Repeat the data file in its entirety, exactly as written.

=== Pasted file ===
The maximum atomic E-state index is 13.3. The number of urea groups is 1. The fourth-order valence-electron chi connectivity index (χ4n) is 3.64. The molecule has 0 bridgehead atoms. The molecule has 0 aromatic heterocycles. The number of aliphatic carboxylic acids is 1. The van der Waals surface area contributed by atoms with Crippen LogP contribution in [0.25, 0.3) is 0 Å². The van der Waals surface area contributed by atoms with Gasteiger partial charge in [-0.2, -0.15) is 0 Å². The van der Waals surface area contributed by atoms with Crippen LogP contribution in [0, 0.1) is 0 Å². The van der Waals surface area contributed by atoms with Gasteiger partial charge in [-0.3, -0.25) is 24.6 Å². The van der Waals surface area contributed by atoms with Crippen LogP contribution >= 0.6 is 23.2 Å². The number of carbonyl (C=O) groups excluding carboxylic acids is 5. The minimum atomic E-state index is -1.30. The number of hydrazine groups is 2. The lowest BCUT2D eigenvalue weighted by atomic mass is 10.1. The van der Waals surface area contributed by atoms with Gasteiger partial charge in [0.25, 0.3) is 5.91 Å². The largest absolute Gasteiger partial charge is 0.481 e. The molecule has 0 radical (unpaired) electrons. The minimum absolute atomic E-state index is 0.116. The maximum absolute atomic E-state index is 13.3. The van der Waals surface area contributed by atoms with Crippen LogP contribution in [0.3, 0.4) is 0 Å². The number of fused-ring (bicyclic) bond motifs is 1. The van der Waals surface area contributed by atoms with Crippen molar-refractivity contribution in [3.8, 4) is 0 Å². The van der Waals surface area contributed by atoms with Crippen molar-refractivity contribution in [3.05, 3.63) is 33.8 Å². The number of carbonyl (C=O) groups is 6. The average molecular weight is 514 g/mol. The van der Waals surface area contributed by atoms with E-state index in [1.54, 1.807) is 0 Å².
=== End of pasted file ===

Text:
The maximum atomic E-state index is 13.3. The number of urea groups is 1. The fourth-order valence-electron chi connectivity index (χ4n) is 3.64. The molecule has 0 bridgehead atoms. The molecule has 0 aromatic heterocycles. The number of aliphatic carboxylic acids is 1. The van der Waals surface area contributed by atoms with Crippen LogP contribution in [0.25, 0.3) is 0 Å². The van der Waals surface area contributed by atoms with Gasteiger partial charge in [-0.2, -0.15) is 0 Å². The van der Waals surface area contributed by atoms with Crippen LogP contribution in [0, 0.1) is 0 Å². The van der Waals surface area contributed by atoms with Gasteiger partial charge in [-0.3, -0.25) is 24.6 Å². The van der Waals surface area contributed by atoms with Crippen LogP contribution >= 0.6 is 23.2 Å². The number of carbonyl (C=O) groups excluding carboxylic acids is 5. The minimum atomic E-state index is -1.30. The number of hydrazine groups is 2. The lowest BCUT2D eigenvalue weighted by atomic mass is 10.1. The van der Waals surface area contributed by atoms with Gasteiger partial charge in [0.25, 0.3) is 5.91 Å². The largest absolute Gasteiger partial charge is 0.481 e. The molecule has 0 radical (unpaired) electrons. The minimum absolute atomic E-state index is 0.116. The maximum absolute atomic E-state index is 13.3. The van der Waals surface area contributed by atoms with Crippen LogP contribution in [0.3, 0.4) is 0 Å². The number of fused-ring (bicyclic) bond motifs is 1. The van der Waals surface area contributed by atoms with Crippen molar-refractivity contribution in [3.8, 4) is 0 Å². The van der Waals surface area contributed by atoms with Crippen molar-refractivity contribution in [3.05, 3.63) is 33.8 Å². The number of carbonyl (C=O) groups is 6. The average molecular weight is 514 g/mol. The van der Waals surface area contributed by atoms with E-state index in [1.54, 1.807) is 0 Å².